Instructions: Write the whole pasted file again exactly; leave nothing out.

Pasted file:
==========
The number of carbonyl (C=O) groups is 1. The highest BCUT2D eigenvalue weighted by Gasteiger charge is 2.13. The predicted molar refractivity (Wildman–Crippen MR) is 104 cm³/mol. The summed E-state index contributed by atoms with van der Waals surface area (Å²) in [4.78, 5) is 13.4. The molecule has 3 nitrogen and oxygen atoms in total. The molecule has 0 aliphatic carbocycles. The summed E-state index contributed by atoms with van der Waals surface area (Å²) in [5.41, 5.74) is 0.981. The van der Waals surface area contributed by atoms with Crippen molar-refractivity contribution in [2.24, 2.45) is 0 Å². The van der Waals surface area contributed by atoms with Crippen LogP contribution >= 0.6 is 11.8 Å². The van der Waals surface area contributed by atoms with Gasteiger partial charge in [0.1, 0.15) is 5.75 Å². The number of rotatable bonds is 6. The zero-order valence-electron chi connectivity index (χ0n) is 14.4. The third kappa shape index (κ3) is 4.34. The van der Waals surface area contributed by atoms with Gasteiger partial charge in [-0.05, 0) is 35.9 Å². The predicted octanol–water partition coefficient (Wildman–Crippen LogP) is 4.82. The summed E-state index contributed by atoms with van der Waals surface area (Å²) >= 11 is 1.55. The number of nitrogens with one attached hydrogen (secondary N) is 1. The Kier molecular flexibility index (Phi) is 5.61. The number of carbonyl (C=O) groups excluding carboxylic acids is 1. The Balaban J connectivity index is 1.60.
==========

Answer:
The number of carbonyl (C=O) groups is 1. The highest BCUT2D eigenvalue weighted by Gasteiger charge is 2.13. The predicted molar refractivity (Wildman–Crippen MR) is 104 cm³/mol. The summed E-state index contributed by atoms with van der Waals surface area (Å²) in [4.78, 5) is 13.4. The molecule has 3 nitrogen and oxygen atoms in total. The molecule has 0 aliphatic carbocycles. The summed E-state index contributed by atoms with van der Waals surface area (Å²) in [5.41, 5.74) is 0.981. The van der Waals surface area contributed by atoms with Crippen molar-refractivity contribution in [2.24, 2.45) is 0 Å². The van der Waals surface area contributed by atoms with Crippen LogP contribution >= 0.6 is 11.8 Å². The van der Waals surface area contributed by atoms with Gasteiger partial charge in [0.1, 0.15) is 5.75 Å². The number of rotatable bonds is 6. The zero-order valence-electron chi connectivity index (χ0n) is 14.4. The third kappa shape index (κ3) is 4.34. The van der Waals surface area contributed by atoms with Gasteiger partial charge in [-0.05, 0) is 35.9 Å². The predicted octanol–water partition coefficient (Wildman–Crippen LogP) is 4.82. The summed E-state index contributed by atoms with van der Waals surface area (Å²) >= 11 is 1.55. The number of nitrogens with one attached hydrogen (secondary N) is 1. The Kier molecular flexibility index (Phi) is 5.61. The number of carbonyl (C=O) groups excluding carboxylic acids is 1. The Balaban J connectivity index is 1.60.